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Linear Algebra and its Applications
Found in: Page 267
Linear Algebra and its Applications

Linear Algebra and its Applications

Book edition 5th
Author(s) David C. Lay, Steven R. Lay and Judi J. McDonald
Pages 483 pages
ISBN 978-03219822384

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Short Answer

Question: In Exercises \({\bf{1}}\) and \({\bf{2}}\), let \(A = PD{P^{ - {\bf{1}}}}\) and compute \({A^{\bf{4}}}\).

1. \(P{\bf{ = }}\left( {\begin{array}{*{20}{c}}{\bf{5}}&{\bf{7}}\\{\bf{2}}&{\bf{3}}\end{array}} \right)\), \(D{\bf{ = }}\left( {\begin{array}{*{20}{c}}{\bf{2}}&{\bf{0}}\\{\bf{0}}&{\bf{1}}\end{array}} \right)\)

The required value is \({A^4} = \left( {\begin{array}{*{20}{c}}{226}&{ - 525}\\{90}&{ - 209}\end{array}} \right)\).

See the step by step solution

Step by Step Solution

Step 1: Write the Diagonalization Theorem

The Diagonalization Theorem: An \(n \times n\) matrix \(A\) is diagonalizable if and only if \(A\) has \(n\) linearly independent eigenvectors. As \(A = PD{P^{ - 1}}\) which has \(D\) a diagonal matrix if and only if the columns of \(P\) are \(n\) linearly independent eigenvectors of \(A\).

Step 2: Find the inverse of the invertible matrix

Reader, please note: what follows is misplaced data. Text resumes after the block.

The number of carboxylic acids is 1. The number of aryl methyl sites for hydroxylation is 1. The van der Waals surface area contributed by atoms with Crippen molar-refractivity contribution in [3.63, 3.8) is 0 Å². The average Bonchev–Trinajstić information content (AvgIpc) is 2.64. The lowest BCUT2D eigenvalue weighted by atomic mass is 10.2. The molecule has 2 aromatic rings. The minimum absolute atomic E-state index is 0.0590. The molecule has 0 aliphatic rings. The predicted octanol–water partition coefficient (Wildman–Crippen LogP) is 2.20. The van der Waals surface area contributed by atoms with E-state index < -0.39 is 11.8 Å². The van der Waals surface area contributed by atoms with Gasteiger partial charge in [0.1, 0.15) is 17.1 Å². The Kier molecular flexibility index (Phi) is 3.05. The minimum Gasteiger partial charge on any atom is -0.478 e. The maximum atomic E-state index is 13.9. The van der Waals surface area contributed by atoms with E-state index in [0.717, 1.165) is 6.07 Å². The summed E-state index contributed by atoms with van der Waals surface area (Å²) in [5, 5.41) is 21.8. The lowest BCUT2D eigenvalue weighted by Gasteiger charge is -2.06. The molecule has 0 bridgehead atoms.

Consider the matrix \(P = \left( {\begin{array}{*{20}{c}}5&7\\2&3\end{array}} \right)\) and \(D = \left( {\begin{array}{*{20}{c}}2&0\\0&1\end{array}} \right)\).

\[\begin{array}{P^{ - 1}} = \frac{1}{{5 \times 3 - 7 \times 2}}\left( {\begin{array}{*{20}{c}}3&{ - 7}\\{ - 2}&5\end{array}} \right)\\ = \frac{1}{{15 - 14}}\left( {\begin{array}{*{20}{c}}3&{ - 7}\\{ - 2}&5\end{array}} \right)\\ = \frac{1}{1}\left( {\begin{array}{*{20}{c}}3&{ - 7}\\{ - 2}&5\end{array}} \right)\\ = \left( {\begin{array}{*{20}{c}}3&{ - 7}\\{ - 2}&5\end{array}} \right)\end{array}\]

Step 3: Find \({{\bf{4}}^{{\bf{th}}}}\)the power of the diagonal matrix

\[\begin{array}{l}D = \left( {\begin{array}{*{20}{c}}2&0\\0&1\end{array}} \right)\\{D^2} = \left( {\begin{array}{*{20}{c}}{{2^2}}&0\\0&{{1^2}}\end{array}} \right)\\{D^3} = \left( {\begin{array}{*{20}{c}}{{2^3}}&0\\0&{{1^3}}\end{array}} \right)\\{D^4} = \left( {\begin{array}{*{20}{c}}{{2^4}}&0\\0&{{1^4}}\end{array}} \right)\\{D^4} = \left( {\begin{array}{*{20}{c}}{16}&0\\0&1\end{array}} \right)\end{array}\]

Step 4: Find \({A^{\bf{4}}}\)

Consider the matrix \(P = \left( {\begin{array}{*{20}{c}}5&7\\2&3\end{array}} \right)\) and \(D = \left( {\begin{array}{*{20}{c}}2&0\\0&1\end{array}} \right)\).

As it is given that \(A = PD{P^{ - 1}}\) than by using the formula for \({n^{th}}\) power we get:

\[{A^n} = P{D^n}{P^{ - 1}}\].

Then we get:

\[\begin{array}{A^4} = P{D^4}{P^{ - 1}}\\ = \left( {\begin{array}{*{20}{c}}5&7\\2&3\end{array}} \right)\left( {\begin{array}{*{20}{c}}{16}&0\\0&1\end{array}} \right)\left( {\begin{array}{*{20}{c}}3&{ - 7}\\{ - 2}&5\end{array}} \right)\\ = \left( {\begin{array}{*{20}{c}}{80}&7\\{32}&3\end{array}} \right)\left( {\begin{array}{*{20}{c}}3&{ - 7}\\{ - 2}&5\end{array}} \right)\\ = \left( {\begin{array}{*{20}{c}}{226}&{ - 525}\\{90}&{ - 209}\end{array}} \right)\end{array}\]

Thus, \({A^4} = \left( {\begin{array}{*{20}{c}}{226}&{ - 525}\\{90}&{ - 209}\end{array}} \right)\).

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